Women industrial workers in Thailand, many in the textile and electronics sectors, are pressing the government for greater job security and social welfare policies in the face of the global economic downturn. The calls came during rallies marking International Women's Day.
In speeches women trade union representatives in Thailand, marking international women's day activities, called for greater job security as the global economic downturn makes deep cuts into employment in export-oriented industries.
The rallies, led by workers from the textile and electronics industries, called on the government to provide more welfare to the unemployed workers and support industries hit by the downturn.
Speakers called for promotion of a welfare state, free education, tax reform, and a reduction in excessive spending in areas such as the military and the promotion of labor politics.
Miss Saifung is a university student who supported the trade union calls for better pay and job security.
"For the working class women they ask for gains [sic] is not enough, yes, salary or what they should get, so this is what is right for them to do today," she said. "As you can say for this demonstration I think they should focus more - I mean truly focus - on what the working class or the labor unions really need."
Female workers dominate textile, electronics industries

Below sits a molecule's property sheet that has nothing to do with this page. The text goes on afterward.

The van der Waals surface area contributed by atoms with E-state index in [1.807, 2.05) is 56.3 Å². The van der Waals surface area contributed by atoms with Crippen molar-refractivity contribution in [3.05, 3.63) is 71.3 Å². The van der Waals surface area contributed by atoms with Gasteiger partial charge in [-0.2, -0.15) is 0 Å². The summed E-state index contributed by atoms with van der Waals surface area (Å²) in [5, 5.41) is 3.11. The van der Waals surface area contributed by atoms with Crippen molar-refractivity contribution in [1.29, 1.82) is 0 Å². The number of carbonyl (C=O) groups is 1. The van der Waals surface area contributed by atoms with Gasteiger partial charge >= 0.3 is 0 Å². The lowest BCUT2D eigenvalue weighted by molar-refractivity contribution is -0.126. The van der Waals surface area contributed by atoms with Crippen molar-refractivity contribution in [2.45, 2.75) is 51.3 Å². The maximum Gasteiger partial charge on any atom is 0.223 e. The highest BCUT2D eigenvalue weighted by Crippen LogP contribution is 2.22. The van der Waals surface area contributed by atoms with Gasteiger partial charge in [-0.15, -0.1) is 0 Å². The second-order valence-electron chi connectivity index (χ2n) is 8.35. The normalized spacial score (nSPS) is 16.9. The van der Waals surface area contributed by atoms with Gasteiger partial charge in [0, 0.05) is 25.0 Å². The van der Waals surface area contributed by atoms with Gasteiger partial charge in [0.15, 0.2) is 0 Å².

Thailand's textile and electronics industries, driving forces of its industrial export strategy over recent decades, are dominated by female workers. In many factories as many as three quarters of the employees are women.
But the recession and slide in export demand has left women factory workers bearing the brunt of cutbacks.
Mrs. Wonsanaporn is a textile factory worker. Since late last year, many factory owners have cut working hours and pay by 25 percent.
Wonsanaporn says the government should provide financial support to the factory which is facing problems in gaining credit to meet export orders.
Many fall outside labor protection laws
International Labor Organization, ILO, figures say almost 80 percent of Thailand's female workforce fall into the informal sector category, many in areas outside Thailand's labor protection laws.
Thai economists are warning Thailand's unemployment levels could reach 1.3 million people this year, more than double the
530,000 people who lost their jobs last year when the unemployment rate stood at 1.4 percent.
Khun Garn, another textile worker, said the government needed to provide concrete policies to support the unemployed.
She says job security must be enhanced. The policy must guarantee the people will have jobs, and not just empty promises from the government.
Growing unemployment poses bigger challenge
The growing ranks of the unemployed provide a further challenge to the Thai Government of Prime Minister Abhisit Vejjajiva, which came to power in December of last year. The government in January disbursed 10 billion baht - some $303 million - to ease the plight of the unemployed.
Suluk Lamubol, a representative from the Student Federation of Thailand, says the government will need to move quickly to assist the unemployed.
"The economic crisis has been affecting the labor, has been affecting the students, has been affecting office, white collar, the blue collar - the people are not going to be patient considering the situation right now; it's getting acute and more acute, it's really hard work for them," she said.
Prime Minister Abhisit, in accepting a list of demands from the women trade unionists, said the government was examining policies supportive of women in the workplace, as well as reforms to Thailand's social security system.